PADUCAH — A new program will help fight the drug epidemic in the Local 6 community. Badges of Hope was introduced to assist and rehabilitate people with an addiction before they face criminal charges.

McCracken County Sheriff Matt Carter said the program plans to help victims and the community.

Badges

"Once you become incarcerated, it becomes a burden to the taxpayer. It becomes a burden to the jail. Population rises over there," said Carter.

He said that bogs down the court system and ultimately costs the taxpayer, something the program may help with.

"So, this is a program that hopefully people will recognize as before it gets to that. Before they are charged with a crime, they reach out for help." said Carter.

The sheriff joined the co-owners of the Kentucky Addiction Center Friday afternoon, where they introduce their partnered initiative, Badges of Hope.

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Kentucky Addiction Center in Paducah

The free program gives those facing addiction the chance to get help from their local sheriff's office before they are charged. 

Carter said the Kentucky Addiction Center, neighboring rehab facilities, and just about every sheriff's office in our region has agreed to the program. 

"This has to be a community effort, and my challenge and hope is that community members will get on board with this," said Carter. "Business members will provide opportunity for those that have addiction that are going through rehab and successfully remaining drug free."

Arnett

Speakers at the "Badges of Hope" open house were, from left, Kentucky Addiction Center Co-Owners Kristy Wireman and Mike Bregenzer, McCracken County Sheriff Matt Carter and Clinical Alcoholic Drug Counselor Jimmy Arnett.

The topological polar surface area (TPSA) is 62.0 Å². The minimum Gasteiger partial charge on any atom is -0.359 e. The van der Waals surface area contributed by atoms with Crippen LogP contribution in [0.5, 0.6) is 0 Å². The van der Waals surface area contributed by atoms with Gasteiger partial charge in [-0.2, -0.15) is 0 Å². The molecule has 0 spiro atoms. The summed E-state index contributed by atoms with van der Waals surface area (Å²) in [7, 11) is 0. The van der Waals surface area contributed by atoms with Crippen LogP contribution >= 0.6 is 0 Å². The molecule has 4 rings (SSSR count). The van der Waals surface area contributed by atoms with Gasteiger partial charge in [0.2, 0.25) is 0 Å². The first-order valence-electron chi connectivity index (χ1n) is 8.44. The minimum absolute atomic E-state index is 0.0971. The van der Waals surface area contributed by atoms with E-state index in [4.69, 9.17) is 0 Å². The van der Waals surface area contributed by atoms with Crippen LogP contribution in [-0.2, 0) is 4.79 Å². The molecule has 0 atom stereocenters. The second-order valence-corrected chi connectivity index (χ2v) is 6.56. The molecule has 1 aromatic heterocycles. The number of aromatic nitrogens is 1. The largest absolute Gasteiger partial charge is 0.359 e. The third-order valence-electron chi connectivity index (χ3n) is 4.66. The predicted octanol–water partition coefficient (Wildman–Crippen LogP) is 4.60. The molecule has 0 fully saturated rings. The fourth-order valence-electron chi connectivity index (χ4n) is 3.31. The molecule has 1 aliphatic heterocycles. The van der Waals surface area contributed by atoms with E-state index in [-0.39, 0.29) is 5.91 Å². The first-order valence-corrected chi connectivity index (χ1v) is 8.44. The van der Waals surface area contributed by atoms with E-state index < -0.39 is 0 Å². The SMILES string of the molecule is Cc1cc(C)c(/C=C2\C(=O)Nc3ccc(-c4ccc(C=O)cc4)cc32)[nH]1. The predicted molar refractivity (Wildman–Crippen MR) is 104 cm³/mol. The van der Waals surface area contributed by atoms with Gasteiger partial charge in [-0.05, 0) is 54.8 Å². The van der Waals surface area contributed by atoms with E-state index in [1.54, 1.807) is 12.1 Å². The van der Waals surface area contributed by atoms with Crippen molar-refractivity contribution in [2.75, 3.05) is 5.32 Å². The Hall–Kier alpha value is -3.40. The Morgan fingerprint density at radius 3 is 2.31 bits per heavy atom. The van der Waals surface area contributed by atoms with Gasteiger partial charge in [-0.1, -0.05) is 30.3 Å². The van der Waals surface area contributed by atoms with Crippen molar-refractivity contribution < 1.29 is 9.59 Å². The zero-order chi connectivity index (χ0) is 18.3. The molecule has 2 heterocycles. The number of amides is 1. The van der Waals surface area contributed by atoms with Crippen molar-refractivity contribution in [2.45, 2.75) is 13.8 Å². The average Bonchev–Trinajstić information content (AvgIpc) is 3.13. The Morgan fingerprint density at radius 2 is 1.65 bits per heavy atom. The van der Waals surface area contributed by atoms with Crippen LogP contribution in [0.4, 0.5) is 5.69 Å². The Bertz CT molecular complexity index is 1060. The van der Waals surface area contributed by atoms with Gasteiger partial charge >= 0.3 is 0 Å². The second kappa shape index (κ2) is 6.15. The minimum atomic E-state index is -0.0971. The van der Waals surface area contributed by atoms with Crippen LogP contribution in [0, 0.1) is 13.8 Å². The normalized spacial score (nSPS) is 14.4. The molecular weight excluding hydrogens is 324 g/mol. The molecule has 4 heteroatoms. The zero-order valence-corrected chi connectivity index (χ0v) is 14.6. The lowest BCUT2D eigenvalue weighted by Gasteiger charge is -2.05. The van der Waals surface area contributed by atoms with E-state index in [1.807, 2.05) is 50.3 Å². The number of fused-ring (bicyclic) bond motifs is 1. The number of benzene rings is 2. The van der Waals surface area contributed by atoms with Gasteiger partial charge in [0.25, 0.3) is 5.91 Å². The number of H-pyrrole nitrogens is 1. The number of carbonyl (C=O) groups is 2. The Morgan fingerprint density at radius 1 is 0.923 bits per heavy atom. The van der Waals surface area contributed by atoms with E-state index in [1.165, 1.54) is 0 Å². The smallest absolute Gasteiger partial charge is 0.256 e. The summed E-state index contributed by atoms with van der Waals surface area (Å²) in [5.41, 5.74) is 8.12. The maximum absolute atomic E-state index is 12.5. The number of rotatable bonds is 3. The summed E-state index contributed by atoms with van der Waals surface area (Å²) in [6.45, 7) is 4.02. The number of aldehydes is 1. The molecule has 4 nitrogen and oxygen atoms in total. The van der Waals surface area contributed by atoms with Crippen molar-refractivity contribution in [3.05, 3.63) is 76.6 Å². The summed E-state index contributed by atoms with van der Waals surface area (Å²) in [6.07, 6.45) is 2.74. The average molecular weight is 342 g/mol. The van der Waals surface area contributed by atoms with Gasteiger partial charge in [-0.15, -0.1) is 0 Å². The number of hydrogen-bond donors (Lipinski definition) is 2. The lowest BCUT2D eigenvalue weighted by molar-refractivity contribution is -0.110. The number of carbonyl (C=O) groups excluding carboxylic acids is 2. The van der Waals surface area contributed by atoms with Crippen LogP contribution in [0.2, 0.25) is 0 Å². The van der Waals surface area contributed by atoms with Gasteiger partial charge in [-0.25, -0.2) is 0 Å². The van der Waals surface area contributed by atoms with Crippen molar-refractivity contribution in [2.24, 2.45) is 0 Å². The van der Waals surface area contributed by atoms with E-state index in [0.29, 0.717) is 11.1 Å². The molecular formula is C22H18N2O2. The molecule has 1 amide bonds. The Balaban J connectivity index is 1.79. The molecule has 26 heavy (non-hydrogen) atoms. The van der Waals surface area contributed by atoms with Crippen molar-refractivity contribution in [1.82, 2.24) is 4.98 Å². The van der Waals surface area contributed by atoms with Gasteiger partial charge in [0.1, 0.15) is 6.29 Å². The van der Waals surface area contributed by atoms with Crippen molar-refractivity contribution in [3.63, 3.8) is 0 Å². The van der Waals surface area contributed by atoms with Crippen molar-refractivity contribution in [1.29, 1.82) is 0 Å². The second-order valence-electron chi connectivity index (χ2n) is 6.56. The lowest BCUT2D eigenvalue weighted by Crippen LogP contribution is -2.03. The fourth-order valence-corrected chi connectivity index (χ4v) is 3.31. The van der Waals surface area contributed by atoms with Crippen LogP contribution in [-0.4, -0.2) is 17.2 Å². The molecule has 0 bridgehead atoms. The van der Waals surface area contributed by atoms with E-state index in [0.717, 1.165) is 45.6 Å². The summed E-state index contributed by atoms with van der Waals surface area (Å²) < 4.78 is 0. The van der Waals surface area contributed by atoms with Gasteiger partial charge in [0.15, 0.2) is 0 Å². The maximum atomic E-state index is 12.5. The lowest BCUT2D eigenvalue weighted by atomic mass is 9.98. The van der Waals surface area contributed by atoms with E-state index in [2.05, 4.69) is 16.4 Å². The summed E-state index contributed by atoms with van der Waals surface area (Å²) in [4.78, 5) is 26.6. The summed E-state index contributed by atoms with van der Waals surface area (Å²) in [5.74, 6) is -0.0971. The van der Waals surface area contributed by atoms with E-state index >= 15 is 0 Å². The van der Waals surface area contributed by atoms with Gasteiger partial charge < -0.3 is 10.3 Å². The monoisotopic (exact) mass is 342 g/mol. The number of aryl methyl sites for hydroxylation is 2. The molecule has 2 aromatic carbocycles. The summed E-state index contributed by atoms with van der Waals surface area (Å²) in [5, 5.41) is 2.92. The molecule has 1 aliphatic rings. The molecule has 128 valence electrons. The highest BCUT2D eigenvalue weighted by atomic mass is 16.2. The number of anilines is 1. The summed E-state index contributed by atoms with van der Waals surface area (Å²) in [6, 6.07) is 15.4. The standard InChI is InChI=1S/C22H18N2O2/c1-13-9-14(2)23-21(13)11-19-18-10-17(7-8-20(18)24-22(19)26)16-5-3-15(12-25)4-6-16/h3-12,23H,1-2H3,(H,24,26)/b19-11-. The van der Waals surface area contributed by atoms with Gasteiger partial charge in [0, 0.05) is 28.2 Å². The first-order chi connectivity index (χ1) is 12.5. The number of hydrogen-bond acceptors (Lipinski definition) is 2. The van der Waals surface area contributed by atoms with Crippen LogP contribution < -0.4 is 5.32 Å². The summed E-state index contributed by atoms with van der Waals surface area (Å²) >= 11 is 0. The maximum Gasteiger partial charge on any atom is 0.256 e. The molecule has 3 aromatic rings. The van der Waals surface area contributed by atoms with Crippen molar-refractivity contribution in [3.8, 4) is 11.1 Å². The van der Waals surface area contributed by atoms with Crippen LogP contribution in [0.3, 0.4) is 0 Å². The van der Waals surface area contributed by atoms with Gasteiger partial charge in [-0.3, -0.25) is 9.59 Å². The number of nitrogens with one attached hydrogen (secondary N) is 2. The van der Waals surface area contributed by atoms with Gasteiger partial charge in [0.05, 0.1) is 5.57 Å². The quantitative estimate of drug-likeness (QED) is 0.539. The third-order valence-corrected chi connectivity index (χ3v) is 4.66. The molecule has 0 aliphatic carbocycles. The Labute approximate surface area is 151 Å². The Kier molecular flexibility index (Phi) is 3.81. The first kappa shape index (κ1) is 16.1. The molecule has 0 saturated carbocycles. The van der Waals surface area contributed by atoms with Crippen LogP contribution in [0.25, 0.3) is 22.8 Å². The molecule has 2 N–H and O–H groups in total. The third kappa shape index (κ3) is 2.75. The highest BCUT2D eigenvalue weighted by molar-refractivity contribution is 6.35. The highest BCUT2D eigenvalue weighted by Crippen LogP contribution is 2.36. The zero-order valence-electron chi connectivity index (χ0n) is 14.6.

Jimmy Arnett is now eight years sober. He is a licensed clinical alcoholic drug counselor at the Kentucky Addiction Center in Paducah. 

"A mixture of inpatient and outpatient treatment for my addiction let me know that I could breathe out the substances. It was a possibility. It gave me hope," he said. 

He said being arrested was his turning point, and he hopes the program can make a difference.

"If we can reach one person and help them reach their goals of getting sober, you're not just helping that person. You're helping their entire family," said Arnett.

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Future patients may be transported to the addiction center, which has a counselor, and other resources.

Guest speakers agreed that making that first call for help can be difficult, but they encourage it. 

"I've been in law enforcement for almost 20 years, and this is the first time that I have known of a program like this that be made available to law enforcement out on the front lines," said Carter. 

"We run into people that are battling drug addictions every day, and this is just going to be a phenomenal opportunity to provide to our community."

Anyone seeking help or more information on the program is advised to call their local sheriff's office and ask about the Badges of Hope program. 

Carter said to reach out about the program in McCracken County, call the sheriff's office's non-emergency line at 270-444-4719.